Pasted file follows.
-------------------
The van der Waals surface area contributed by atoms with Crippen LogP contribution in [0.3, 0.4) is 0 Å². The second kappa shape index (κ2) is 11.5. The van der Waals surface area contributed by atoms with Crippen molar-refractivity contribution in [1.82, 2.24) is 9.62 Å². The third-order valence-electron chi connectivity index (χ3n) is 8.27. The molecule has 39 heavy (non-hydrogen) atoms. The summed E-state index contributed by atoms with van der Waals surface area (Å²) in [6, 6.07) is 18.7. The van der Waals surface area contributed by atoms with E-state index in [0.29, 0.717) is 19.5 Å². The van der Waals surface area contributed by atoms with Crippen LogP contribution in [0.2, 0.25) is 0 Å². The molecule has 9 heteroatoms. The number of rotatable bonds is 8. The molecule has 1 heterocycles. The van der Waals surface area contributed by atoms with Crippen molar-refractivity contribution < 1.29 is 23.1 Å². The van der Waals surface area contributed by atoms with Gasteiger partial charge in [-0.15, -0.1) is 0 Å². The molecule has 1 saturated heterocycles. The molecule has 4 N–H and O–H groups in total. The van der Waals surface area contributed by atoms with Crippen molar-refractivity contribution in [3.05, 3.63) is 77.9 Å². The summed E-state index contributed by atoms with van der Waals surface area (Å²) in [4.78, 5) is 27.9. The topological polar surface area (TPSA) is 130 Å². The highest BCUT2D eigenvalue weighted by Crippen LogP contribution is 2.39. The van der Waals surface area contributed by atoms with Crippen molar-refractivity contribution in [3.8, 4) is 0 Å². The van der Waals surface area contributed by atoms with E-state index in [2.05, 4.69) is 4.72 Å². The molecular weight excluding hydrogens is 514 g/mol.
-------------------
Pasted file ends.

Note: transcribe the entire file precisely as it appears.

The van der Waals surface area contributed by atoms with Crippen LogP contribution in [0.3, 0.4) is 0 Å². The second kappa shape index (κ2) is 11.5. The van der Waals surface area contributed by atoms with Crippen molar-refractivity contribution in [1.82, 2.24) is 9.62 Å². The third-order valence-electron chi connectivity index (χ3n) is 8.27. The molecule has 39 heavy (non-hydrogen) atoms. The summed E-state index contributed by atoms with van der Waals surface area (Å²) in [6, 6.07) is 18.7. The van der Waals surface area contributed by atoms with E-state index in [0.29, 0.717) is 19.5 Å². The van der Waals surface area contributed by atoms with Crippen LogP contribution in [0.2, 0.25) is 0 Å². The molecule has 9 heteroatoms. The number of rotatable bonds is 8. The molecule has 1 heterocycles. The van der Waals surface area contributed by atoms with Crippen molar-refractivity contribution < 1.29 is 23.1 Å². The van der Waals surface area contributed by atoms with Gasteiger partial charge in [-0.15, -0.1) is 0 Å². The molecule has 1 saturated heterocycles. The molecule has 4 N–H and O–H groups in total. The van der Waals surface area contributed by atoms with Crippen molar-refractivity contribution in [3.05, 3.63) is 77.9 Å². The summed E-state index contributed by atoms with van der Waals surface area (Å²) in [4.78, 5) is 27.9. The topological polar surface area (TPSA) is 130 Å². The highest BCUT2D eigenvalue weighted by Crippen LogP contribution is 2.39. The van der Waals surface area contributed by atoms with Crippen molar-refractivity contribution in [3.8, 4) is 0 Å². The van der Waals surface area contributed by atoms with E-state index in [2.05, 4.69) is 4.72 Å². The molecular weight excluding hydrogens is 514 g/mol.